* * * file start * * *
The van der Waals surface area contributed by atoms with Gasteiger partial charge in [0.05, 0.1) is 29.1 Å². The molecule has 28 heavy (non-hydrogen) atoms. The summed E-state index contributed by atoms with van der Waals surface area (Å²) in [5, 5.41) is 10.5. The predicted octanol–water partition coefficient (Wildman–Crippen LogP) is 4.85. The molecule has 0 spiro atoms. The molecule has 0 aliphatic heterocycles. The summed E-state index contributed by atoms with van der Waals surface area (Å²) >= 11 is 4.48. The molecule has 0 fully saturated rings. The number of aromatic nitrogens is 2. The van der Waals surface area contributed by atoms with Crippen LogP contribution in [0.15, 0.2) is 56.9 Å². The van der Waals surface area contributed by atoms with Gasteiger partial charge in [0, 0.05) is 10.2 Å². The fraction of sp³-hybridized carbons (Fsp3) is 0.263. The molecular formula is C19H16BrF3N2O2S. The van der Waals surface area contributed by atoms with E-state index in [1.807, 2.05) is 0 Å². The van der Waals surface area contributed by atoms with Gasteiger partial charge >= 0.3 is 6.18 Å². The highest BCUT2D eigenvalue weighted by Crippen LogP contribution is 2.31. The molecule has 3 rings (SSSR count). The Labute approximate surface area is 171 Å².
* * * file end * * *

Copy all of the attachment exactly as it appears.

The van der Waals surface area contributed by atoms with Gasteiger partial charge in [0.05, 0.1) is 29.1 Å². The molecule has 28 heavy (non-hydrogen) atoms. The summed E-state index contributed by atoms with van der Waals surface area (Å²) in [5, 5.41) is 10.5. The predicted octanol–water partition coefficient (Wildman–Crippen LogP) is 4.85. The molecule has 0 spiro atoms. The molecule has 0 aliphatic heterocycles. The summed E-state index contributed by atoms with van der Waals surface area (Å²) >= 11 is 4.48. The molecule has 0 fully saturated rings. The number of aromatic nitrogens is 2. The van der Waals surface area contributed by atoms with Crippen LogP contribution in [0.15, 0.2) is 56.9 Å². The van der Waals surface area contributed by atoms with Gasteiger partial charge in [0, 0.05) is 10.2 Å². The fraction of sp³-hybridized carbons (Fsp3) is 0.263. The molecular formula is C19H16BrF3N2O2S. The van der Waals surface area contributed by atoms with E-state index in [1.807, 2.05) is 0 Å². The van der Waals surface area contributed by atoms with Gasteiger partial charge >= 0.3 is 6.18 Å². The highest BCUT2D eigenvalue weighted by Crippen LogP contribution is 2.31. The molecule has 3 rings (SSSR count). The Labute approximate surface area is 171 Å².